One step back in understanding racial differences in birth weight
- Cite this article as:
- Zuberi, T. Demography (2001) 38: 569. doi:10.1353/dem.2001.0041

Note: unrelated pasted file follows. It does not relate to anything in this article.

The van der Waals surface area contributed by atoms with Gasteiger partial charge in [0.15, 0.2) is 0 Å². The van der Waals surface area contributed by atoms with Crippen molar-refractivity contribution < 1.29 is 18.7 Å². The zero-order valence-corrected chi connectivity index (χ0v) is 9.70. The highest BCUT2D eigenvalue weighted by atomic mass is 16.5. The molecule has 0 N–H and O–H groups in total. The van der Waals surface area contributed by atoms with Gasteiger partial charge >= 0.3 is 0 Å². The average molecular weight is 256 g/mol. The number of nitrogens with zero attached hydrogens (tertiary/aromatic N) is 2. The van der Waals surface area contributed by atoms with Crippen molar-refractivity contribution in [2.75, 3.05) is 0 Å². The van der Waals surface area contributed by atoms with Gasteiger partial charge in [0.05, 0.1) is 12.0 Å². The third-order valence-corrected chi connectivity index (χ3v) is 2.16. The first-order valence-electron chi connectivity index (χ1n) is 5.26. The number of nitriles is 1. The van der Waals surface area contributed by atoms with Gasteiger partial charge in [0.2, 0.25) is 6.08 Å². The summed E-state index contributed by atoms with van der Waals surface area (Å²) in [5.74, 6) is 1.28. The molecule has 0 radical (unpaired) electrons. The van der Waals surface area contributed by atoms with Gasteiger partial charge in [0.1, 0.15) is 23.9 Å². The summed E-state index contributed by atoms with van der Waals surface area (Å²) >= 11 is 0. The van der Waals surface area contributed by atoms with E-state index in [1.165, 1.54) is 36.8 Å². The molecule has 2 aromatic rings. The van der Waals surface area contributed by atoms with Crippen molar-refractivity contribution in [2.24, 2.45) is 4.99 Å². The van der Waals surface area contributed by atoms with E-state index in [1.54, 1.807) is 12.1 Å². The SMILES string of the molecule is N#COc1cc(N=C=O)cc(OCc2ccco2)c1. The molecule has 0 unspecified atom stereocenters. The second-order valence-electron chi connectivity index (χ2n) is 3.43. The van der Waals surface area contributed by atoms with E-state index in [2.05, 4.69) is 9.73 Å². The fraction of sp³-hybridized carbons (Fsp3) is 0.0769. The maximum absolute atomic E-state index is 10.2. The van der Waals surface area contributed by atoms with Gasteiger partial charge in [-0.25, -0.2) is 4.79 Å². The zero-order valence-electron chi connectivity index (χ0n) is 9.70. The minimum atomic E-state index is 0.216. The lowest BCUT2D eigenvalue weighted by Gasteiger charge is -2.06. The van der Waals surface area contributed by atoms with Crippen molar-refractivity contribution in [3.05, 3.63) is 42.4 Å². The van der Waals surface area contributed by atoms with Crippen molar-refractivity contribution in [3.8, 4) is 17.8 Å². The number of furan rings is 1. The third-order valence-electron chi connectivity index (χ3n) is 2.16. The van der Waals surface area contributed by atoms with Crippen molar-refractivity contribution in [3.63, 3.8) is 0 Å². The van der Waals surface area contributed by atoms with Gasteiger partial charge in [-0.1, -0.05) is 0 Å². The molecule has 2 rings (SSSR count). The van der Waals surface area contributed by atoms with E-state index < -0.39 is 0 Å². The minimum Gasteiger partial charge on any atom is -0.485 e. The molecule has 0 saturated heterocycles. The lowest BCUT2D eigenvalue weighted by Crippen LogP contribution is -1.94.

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In recognition of the biological and social connections in demographic processes, demographers have integrated biological factors into their models of population variation. This new effort has tended to focus on the analysis of fertility and mortality. Edwin J.C.G. van den Oord and David C. Rowe’s article, “Racial Differences in Birth Health Risk: A Quantitative Genetic Approach,” published in the August 2000 issue of Demography, is part of this effort. These authors use race as a proxy for genetic variation, which subverts even the most positive attempts to understand the impact of genetic variation on demographic processes. The authors’ statistical results restate their anachronistic theory of race using latent variables that are not open to empirical testing. Although new data increase the opportunities for the examination of the relationship between biology and demographic processes researchers must be vigilant not to commit the errors of the past by misusing race as a variable.